<?php if ($req) _e('(required)'); ?></small></label></p>

            <p><input type="text" name="url" id="url" value="
              <?php echo $comment_author_url; ?>" size="22" tabindex="3" />
            <label for="url"><small><?php _e('Website'); ?></small></label></p>

        <?php endif; ?>

        <p><small><strong>XHTML:</strong>
          <?php printf(__('You can use these tags: %s'), allowed_tags()); ?>
        </small></p>
        <p><textarea name="comment" id="comment" cols="100%" rows="10"
          tabindex="4"></textarea></p>
        <p><input name="submit" type="submit" id="submit" tabindex="5"
          value="<?php echo attribute_escape(__('Submit Comment')); ?>" /></p>
        <?php comment_id_fields(); ?>
        <?php do_action('comment_form', $post->ID); ?>

    </form>
</div>
    <?php endif; // END: if ( get_option('comment_registration') && !$user_ID )
    // If registration required and not logged in ?>

<?php else : // Comments are closed ?>
    <p><?php _e('Sorry, the comment form is closed at this time.'); ?></p>
<?php endif; // END: if ( comments_open() )?>

Currently there is no plan on developing popup comments template. Therefore, there will be no popup comments file, comments-popup.php, in this theme. However, if you want to publish your theme publicly, you might want to consider for adding it.

The WordPress theme functions file, functions.php, basically acts like a plugin, adding more features to WordPress theme. Currently I added the code as following to this file for supporting widget in dynamic sidebar.

56-functions.php (Source)

<?php
/**
 * @package WordPress
 * @subpackage Your_Theme
 */
if ( function_exists('register_sidebar') )
    register_sidebar(array(
        'before_widget' => '<li id="%1$s" class="widget %2$s">',
        'after_widget' => '</li>',
        'before_title' => '',
        'after_title' => '',
    ));
?>

In the main index template file, index.php, I added sidebar include tag, get_sidebar();. This tag will include the file sidebar.php. Now, I will talk about what information will be included in this file. Your sidebar needs to support dynamic widget sidebar as well as old style sidebar. Hence, <?php if ( !function_exists('dynamic_sidebar') || !dynamic_sidebar() ) : ?> is needed. Next, it will be the search form. I include text input and submit input in the form. I also like to display a list of WordPress pages as links, a monthly archive links list, a list of categories as links and a list of bookmarks as links. Since all the links title does not have any html tag, I will remove both the default before text, <h2>, and default after text, </h2>, by adding empty string for title_after and title_before arguments in bookmark template tag. For meta tag list, I added wp_register(); for displaying either the "Register" link to users that are not logged in or the "Site Admin" link if a user is logged in. Adding some WordPress build-in feeds for allowing your friends to subscribe your blog, which is what I doing too. Lastly, wp_meta(); is added for allowing other WordPress plugin to insert content into this file. An example of this file is stated as following.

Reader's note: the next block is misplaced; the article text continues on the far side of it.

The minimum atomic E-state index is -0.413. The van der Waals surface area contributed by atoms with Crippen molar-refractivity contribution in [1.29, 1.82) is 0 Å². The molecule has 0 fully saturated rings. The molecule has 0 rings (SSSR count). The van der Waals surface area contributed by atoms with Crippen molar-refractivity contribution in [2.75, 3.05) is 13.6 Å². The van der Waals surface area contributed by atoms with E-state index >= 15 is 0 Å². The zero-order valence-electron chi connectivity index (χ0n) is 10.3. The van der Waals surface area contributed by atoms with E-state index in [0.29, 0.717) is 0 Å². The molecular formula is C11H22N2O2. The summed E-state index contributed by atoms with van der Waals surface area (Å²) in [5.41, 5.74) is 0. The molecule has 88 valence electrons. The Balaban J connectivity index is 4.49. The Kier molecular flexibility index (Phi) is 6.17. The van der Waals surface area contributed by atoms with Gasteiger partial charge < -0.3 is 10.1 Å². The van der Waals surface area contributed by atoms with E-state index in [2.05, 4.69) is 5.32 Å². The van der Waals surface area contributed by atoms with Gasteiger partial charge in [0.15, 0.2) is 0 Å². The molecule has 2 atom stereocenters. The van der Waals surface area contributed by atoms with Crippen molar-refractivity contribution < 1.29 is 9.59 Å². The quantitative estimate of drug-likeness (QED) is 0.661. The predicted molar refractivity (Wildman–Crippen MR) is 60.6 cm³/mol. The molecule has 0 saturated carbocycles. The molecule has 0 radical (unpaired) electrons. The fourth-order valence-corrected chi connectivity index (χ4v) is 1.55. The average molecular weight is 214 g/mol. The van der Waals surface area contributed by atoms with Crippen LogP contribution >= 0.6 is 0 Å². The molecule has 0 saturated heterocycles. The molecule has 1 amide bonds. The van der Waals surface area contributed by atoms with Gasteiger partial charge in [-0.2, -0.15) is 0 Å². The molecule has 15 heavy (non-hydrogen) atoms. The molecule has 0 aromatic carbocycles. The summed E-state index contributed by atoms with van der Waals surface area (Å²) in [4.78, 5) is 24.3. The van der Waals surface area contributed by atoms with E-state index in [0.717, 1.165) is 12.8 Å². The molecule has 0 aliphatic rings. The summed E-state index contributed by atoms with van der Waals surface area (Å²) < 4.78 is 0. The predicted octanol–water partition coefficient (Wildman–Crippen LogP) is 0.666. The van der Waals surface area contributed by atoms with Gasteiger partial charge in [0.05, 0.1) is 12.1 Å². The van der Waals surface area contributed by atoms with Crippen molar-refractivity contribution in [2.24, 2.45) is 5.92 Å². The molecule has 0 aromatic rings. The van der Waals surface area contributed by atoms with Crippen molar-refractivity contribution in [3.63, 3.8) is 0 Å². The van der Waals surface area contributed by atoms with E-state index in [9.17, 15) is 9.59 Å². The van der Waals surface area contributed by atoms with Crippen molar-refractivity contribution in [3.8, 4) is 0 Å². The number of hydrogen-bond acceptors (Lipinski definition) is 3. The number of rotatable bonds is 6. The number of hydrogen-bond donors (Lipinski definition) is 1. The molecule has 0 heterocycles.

55-sidebar.php (Source)

<?php
/**
 * @package WordPress
 * @subpackage Your_Theme
 */
?>
<!-- begin sidebar -->
<ul>
    <?php   /* Widgetized sidebar, if you have the plugin installed. */
        if ( !function_exists('dynamic_sidebar') || !dynamic_sidebar() ) : ?>

    <li>
        <label for="s"><?php _e('Search'); ?></label>
        <form id="searchform" method="get" action="<?php bloginfo('home'); ?>">
            <input type="text" name="s" id="s" size="15" /><br />
            <input type="submit" value="<?php _e('Search'); ?>" />
        </form>
    </li>

    <?php wp_list_pages('title_li=' . __('Pages')); ?>

    <li><?php _e('Archives'); ?>
        <ul>
            <?php wp_get_archives('type=monthly'); ?>
        </ul>
    </li>

    <?php wp_list_categories('title_li=' . __('Categories')); ?>

    <?php wp_list_bookmarks('title_after=&title_before='); ?>

    <li><?php _e('Meta'); ?>
        <ul>
            <?php wp_register(); ?>
            <li><?php wp_loginout(); ?></li>
            <li><a title="<?php _e('Syndicate this blog using RSS'); ?>"
              href="<?php bloginfo('rss2_url'); ?>"><?php _e('Blog <abbr
              title="Really Simple Syndication">RSS</abbr> Feed'); ?></a></li>
            <li><a title="<?php _e('The latest comments to all posts in RSS');
              ?>" href="<?php bloginfo('comments_rss2_url'); ?>">
              <?php _e('Comments <abbr title="Really Simple Syndication">RSS
              </abbr> Feed'); ?></a></li>
            <?php wp_meta(); ?>
        </ul>
    </li>
    <?php endif; ?>
</ul>
<!-- end sidebar -->

Normally, main index template file, index.php, consists of get_header();, posts (the loop) and get_footer();. If footer.php file exists, the code inside this file will appear in get_footer(); section. In footer.php, you might want to show WordPress support by having the "powered by" link in this file. I also include the WordPress version, so that the reader will know what version of WordPress I am using for this web site. Lastly, don't forget about wp_footer();. It has the same purpose as wp_head();. It will hook up with any functions that linked to wp_footer, especially from other WordPress plugin.

54-footer.php (Source)

<?php
/**
 * @package WordPress
 * @subpackage Your_Theme
 */
?>
<!-- begin footer -->

<p><?php bloginfo('name'); ?> <?php _e('is proudly powered by'); ?>
  <a title="<?php _e('WordPress, state-of-the-art semantic personal publishing
  platform.'); ?>" href="http://wordpress.org/">WordPress <?php
    bloginfo('version'); ?></a>.</p>

<?php wp_footer(); ?>
</body>
</html>